Harriet Tubman

Posted: September 12, 2008 in Civil War, Covert Operations, First in Her Class, Whom You Least Suspect
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Harriet Tubman (1820-1913) is most often recognized for her skillful navigation of the Underground Railroad, but too few people seem to know that she was also a highly successful Union spy.

What is a long and worthy life story to know is unfortunately going to get the Reader’s Digest treatment here and then I’m going straight for the spy stuff.

Born in Dorchester County, Maryland, Tubman was a slave until she escaped to Philadelphia in 1849. Slowly, Tubman returned to Maryland and helped smuggle her family to freedom. Suffering from seizures and “visions” that can be attributed to a head injury at the hands of a slave-owner, Tubman heeded to what she felt was a calling to aid other slaves through the secretive network to freedom. Known only in those circles as “Moses”, Tubman never lost a passenger. The South knew someone was smuggling escapees into the North but had no idea a five-foot-tall former slave woman was heading the operations. When the Fugitive Slave Law passed in 1850, Tubman then went to great efforts helping former slaves into Canada where they could be better protected.

On a side note: prior to the Civil War, John Brown even tapped her extensive geographical knowledge of Delaware, Pennsylvania, Maryland and West Virginia in his failed attempts at Harpers Ferry though Tubman did not support Brown’s ideology of violence.

Okay, now the spy stuff: when the Civil War began, Tubman worked for the Union Army as a cook, nurse and teacher on the Carolina Sea Islands. The year following, Tubman lent her skills in setting up a very sophisticated network of intelligence gathering for the Union Army.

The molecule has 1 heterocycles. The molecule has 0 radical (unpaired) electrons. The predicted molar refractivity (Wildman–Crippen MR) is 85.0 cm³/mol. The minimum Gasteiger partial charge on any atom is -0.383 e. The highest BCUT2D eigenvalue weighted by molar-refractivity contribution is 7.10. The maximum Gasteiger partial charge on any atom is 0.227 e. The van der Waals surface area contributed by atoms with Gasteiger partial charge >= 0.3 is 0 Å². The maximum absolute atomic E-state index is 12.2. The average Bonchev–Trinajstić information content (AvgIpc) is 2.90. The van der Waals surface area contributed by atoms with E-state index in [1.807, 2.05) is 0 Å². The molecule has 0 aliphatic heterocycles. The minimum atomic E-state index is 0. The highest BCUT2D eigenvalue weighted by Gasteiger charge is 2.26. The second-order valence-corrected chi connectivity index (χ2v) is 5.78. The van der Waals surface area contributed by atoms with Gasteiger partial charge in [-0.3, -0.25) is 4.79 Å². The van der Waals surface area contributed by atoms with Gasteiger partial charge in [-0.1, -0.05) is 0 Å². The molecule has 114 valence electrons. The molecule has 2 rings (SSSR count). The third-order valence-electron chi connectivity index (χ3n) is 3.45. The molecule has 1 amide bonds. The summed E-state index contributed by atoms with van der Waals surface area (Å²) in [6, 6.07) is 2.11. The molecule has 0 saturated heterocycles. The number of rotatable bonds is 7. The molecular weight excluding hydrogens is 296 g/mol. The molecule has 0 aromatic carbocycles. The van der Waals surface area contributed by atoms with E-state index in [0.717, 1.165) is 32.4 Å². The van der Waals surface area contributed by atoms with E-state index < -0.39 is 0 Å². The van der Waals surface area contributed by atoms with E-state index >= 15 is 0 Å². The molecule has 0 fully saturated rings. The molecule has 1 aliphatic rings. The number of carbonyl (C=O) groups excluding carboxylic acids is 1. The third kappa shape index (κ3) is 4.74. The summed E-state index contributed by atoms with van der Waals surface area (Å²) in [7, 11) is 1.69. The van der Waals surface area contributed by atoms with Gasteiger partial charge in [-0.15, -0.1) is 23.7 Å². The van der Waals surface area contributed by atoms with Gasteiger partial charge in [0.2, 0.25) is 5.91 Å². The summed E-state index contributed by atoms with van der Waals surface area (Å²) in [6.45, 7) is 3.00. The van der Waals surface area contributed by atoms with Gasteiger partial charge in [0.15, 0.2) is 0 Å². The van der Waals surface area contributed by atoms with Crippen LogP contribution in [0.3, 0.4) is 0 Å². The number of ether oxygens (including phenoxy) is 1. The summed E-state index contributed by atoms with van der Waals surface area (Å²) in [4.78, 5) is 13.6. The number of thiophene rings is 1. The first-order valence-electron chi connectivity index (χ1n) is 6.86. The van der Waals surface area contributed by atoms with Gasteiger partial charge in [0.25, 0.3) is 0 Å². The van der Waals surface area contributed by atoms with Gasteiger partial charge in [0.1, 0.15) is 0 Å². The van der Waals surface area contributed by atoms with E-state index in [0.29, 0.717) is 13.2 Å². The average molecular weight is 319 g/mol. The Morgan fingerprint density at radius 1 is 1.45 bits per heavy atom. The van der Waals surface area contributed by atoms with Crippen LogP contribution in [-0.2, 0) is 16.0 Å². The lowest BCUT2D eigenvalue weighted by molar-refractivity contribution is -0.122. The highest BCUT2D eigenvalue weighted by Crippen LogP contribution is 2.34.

Later, when it came to be known at the top of Tubman’s special skills, she became an armed scout. Tubman was the first woman to lead an armed expedition into war along the Combahee River and liberated over 700 slaves along the way. She disrupted Confederate supply lines and helped troops navigate mines planted in waterways.

All this and apparently the Union Army considered her services a donation. For years following the war, Tubman applied for a pension and was routinely denied. Although she had the support of Secretary of State William Seward, Colonel T. W. Higginson, and General Rufus, she was still denied. She supported herself during the war selling baked goods and root beer (all items she had to make in her non-existent “off-time”). It wasn’t until 1899 that Harriet Tubman received her first pension check, as widower of a soldier, her second husband.

Somehow, I just don’t think his war efforts match up to hers.

Tubman spent her last years as a suffragette but died in 1913, failing to see to yet another freedom come to pass.

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Comments
  1. […] this leads to very different views of Ruth and her activities. One, is that Ruth is a sort of Harriet Tubman in leading Jews to freedom during a decidedly horrific time in history. The other view is that the […]

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